Clinical predictors of early infarct-related artery patency following thrombolytic therapy: importance of body weight, smoking history, infarct-related artery and choice of thrombolytic regimen: the GUSTO-I experience. Global Utilization of Streptokinase and t-PA for Occluded Coronary Arteries.

Journal Article (Clinical Trial;Journal Article;Multicenter Study)

OBJECTIVES: The purpose of this study was to determine patient characteristics that are a priori predictors of early infarct related artery patency following thrombolytic therapy, and to provide a paradigm which may identify patients who would be most likely to achieve restoration of normal (TIMI 3) coronary flow in response to thrombolytic therapy. BACKGROUND: Restoration of infarct-related artery perfusion in acute myocardial infarction is necessary for preservation of ventricular function and mortality reduction. Clinical variables that are a priori predictors of early patency with currently available thrombolytic regimens have not been fully characterized. METHODS: The probability of early infarct-related artery patency (TIMI 3 flow) was determined by multivariable logistic regression. We determined a reduced (parsimonious) model for predicting early (90 min) infarct-related artery patency (TIMI grade 3) based on data from 1,030 patients in the GUSTO-I Angiographic study. RESULTS: Predictors of 90 min TIMI 3 flow are use of an accelerated t-PA regimen (vs. streptokinase containing regimens) (chi2=39.1; p < or = 0.0001), infarct related artery (RCA/Lcx vs. LAD) (chi2=12.7; p=0.0004), body weight (chi2=10.3; p=0.001) and history of smoking (chi2=7.4; p=0.007). Time from symptom onset to treatment was not significant (p=0.71). CONCLUSIONS: The efficacy of currently available thrombolytic regimens is chiefly dependent on choice of thrombolytic regimen, body weight, infarct-related coronary artery and smoking history. Clinical variables alone correctly predict a priori TIMI 3 flow in the infarct-related artery 64% of the time. Patients with body weights greater than 85 kg are at a significant disadvantage with regard to achieving successful thrombolysis compared to those with lesser body weights.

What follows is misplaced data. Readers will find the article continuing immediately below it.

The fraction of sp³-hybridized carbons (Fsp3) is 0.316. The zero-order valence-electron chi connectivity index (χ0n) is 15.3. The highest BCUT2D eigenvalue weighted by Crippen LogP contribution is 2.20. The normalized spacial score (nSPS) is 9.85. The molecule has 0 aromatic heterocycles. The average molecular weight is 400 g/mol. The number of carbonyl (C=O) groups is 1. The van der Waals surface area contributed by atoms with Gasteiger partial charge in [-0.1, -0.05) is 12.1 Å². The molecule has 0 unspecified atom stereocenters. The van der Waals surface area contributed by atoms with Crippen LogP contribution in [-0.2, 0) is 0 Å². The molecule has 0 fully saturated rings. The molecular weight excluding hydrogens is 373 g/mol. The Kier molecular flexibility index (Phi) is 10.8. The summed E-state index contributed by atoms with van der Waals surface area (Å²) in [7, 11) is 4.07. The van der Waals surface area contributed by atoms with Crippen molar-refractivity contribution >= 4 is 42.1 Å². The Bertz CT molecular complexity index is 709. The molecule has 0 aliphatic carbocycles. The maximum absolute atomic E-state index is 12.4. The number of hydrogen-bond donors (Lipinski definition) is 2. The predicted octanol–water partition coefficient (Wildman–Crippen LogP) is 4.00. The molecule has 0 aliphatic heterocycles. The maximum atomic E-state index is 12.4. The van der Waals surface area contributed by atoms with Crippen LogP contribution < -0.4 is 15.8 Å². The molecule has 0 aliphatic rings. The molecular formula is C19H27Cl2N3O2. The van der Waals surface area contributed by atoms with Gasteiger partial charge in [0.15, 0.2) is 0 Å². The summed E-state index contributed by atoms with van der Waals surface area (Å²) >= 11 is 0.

Full Text

Duke Authors

Cited Authors

  • Lundergan, CF; Reiner, JS; McCarthy, WF; Coyne, KS; Califf, RM; Ross, AM

Published Date

  • September 1998

Published In

Volume / Issue

  • 32 / 3

Start / End Page

  • 641 - 647

PubMed ID

  • 9741505

International Standard Serial Number (ISSN)

  • 0735-1097

Digital Object Identifier (DOI)

  • 10.1016/s0735-1097(98)00278-2


  • eng

Conference Location

  • United States